I cheated in this play about Jesus’ appearance before Pontius Pilate. I lifted the entire scene, almost verbatim, from “Jesus of Montreal“, one of my ten favorite movies of all time. (A movie I’ve watched every year around Easter with a different friend or grouping of friends for over 20 years now!) If that leads a single reader to go on to watch the movie, this play will have accomplished its purpose. Read the rest of this entry »
I’ve always felt the lesson of this story of the widow’s mite was too obvious. It’s very easy to give the “right” answer in Sunday School, but it might be harder to make the same call in real life.
When faced with differences between versions of the same story, I usually work out one unified sequence of events and get on with the play, but the variations in this account of Jesus healing a blind man (or blind men) at the gates of Jericho were so interesting that I decided to make them the subject of the entire play. (But don’t worry, I bring in Thomas and Mary at the end to save the day.)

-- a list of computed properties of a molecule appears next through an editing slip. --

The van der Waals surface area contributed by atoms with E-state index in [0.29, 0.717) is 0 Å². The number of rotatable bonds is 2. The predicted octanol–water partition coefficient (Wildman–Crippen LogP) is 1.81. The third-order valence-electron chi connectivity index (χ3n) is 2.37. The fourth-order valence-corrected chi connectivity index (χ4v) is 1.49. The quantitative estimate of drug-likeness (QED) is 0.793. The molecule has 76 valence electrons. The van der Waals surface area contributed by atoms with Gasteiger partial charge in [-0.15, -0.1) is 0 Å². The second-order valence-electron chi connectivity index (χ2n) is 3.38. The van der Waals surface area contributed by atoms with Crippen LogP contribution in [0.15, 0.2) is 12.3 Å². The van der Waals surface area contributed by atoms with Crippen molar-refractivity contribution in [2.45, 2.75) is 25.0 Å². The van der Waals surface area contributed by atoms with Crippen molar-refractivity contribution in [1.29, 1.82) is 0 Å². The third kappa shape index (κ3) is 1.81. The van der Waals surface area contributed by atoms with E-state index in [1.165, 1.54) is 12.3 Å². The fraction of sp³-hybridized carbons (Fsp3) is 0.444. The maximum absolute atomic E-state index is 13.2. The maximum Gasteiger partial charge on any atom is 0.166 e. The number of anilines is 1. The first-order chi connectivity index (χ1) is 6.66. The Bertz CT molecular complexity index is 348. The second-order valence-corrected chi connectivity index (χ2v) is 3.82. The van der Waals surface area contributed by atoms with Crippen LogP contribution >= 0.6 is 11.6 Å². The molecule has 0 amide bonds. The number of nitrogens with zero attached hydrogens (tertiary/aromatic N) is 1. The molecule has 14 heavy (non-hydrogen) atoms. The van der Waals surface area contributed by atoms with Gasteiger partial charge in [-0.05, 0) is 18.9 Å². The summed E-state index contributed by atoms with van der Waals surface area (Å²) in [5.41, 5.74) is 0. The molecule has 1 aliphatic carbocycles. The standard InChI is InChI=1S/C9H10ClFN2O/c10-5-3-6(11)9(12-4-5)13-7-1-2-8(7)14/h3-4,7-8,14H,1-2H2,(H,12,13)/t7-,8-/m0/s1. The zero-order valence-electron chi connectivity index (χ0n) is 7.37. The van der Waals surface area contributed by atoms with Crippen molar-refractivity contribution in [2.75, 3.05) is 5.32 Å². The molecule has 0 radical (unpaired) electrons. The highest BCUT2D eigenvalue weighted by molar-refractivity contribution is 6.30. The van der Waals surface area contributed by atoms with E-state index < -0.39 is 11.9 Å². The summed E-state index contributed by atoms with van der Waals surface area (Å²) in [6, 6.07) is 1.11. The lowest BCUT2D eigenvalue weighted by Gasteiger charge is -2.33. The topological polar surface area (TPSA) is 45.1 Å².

I must confess that most of this play about James and John trying to secure high positions with Jesus in his kingdom is devoted to the execution of a single joke that probably doesn’t really exist in the original text. Read the rest of this entry »
The big dramatic challenge to this story about a rich man asking Jesus what he had to do to obtain eternal life was the odd response of the disciples to Jesus saying it was easier for a camel to go through the eye of a needle than for the wealthy to enter the kingdom of God. Read the rest of this entry »